Media Release: National student movement stands up for Tasmania’s native forests
Students and conservationists are today participating in a peaceful protest in Tasmania’s north east. 35 people have conducted a “walk-in” to a logging coupe in the Fisher Tier forests, halting the ongoing destruction of native forests in an area identified as high conservation value by the Independent Verification Group (IVG).
Still Wild Still Threatened spokeswoman Miranda Gibson stated, “The forests of Fisher Tier, including N111G where today’s peaceful protest is being conducted, have been identified by the IVG as being extremely important for ecological connectivity in North-eastern Tasmania. This forest, like many others, was sacrificed to satisfy the unsustainable, loss-generating native forest industry.”
“Today’s protest highlights Australia-wide concern for Tasmania’s forests and the absence of social license for the Tasmanian forest industry that continues the destruction of native forests. Students from around the country are joining today with Tasmanian grassroots forest campaigners, to express their outrage at the hypocrisy of the Tasmanian Forest Agreement and the entrenchment of industrial scale native forest destruction,” said Ms Gibson.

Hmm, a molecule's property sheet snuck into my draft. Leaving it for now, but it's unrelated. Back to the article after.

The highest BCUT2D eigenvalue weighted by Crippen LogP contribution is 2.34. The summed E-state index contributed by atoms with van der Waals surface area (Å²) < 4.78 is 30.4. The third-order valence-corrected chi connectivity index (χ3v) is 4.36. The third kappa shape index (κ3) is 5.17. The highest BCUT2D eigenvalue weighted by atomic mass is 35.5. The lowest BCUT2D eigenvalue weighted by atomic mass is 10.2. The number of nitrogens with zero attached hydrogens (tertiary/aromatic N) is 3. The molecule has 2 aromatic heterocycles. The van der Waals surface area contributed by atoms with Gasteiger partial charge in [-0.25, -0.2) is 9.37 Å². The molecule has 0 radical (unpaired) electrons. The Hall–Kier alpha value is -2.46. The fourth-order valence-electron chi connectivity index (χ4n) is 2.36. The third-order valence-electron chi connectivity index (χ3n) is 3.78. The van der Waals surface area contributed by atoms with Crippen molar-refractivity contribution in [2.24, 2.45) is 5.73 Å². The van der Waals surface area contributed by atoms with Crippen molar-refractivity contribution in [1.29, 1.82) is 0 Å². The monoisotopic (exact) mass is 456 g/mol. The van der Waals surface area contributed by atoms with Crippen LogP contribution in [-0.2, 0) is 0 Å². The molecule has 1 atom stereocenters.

“This logging of proposed reserves reflects the business-as-usual logging schedule of Forestry Tasmania that is destroying tracts of Tasmania’s high conservation value forests,” Miranda Gibson said.
“The Tasmanian Forest Agreement has failed our forests. No new reserves have yet been created and meanwhile special legislated exemptions allow 42 separate logging coupes to continue inside landscapes identified for future protection” Ms Gibson said.
“These proposed reserves face ongoing logging, and their high conservation values are being destroyed by the native forest industry, which has been granted legislative permission and endorsement by some Environment groups to destroy ancient ecosystems.” Miranda Gibson said.
“Hundreds of university students from around the nation have been in Launceston for the last five days at Students of Sustainability conference. In it’s twenty-second year, SOS is an environmental conference for students. Tasmanian forest campaigners held workshops and discussions at the conference. Over 30 students have joined with Tasmanian forest campaigners to take part in today’s action and are committed to continuing action to stand up for our native forests” Miranda Gibson said.
“Australian Student Environment Network is standing in solidarity with Huon Valley Environment Centre and Still Wild Still Threatened in an ongoing campaign to defend Tasmania’s native forests,” said Ms Gibson.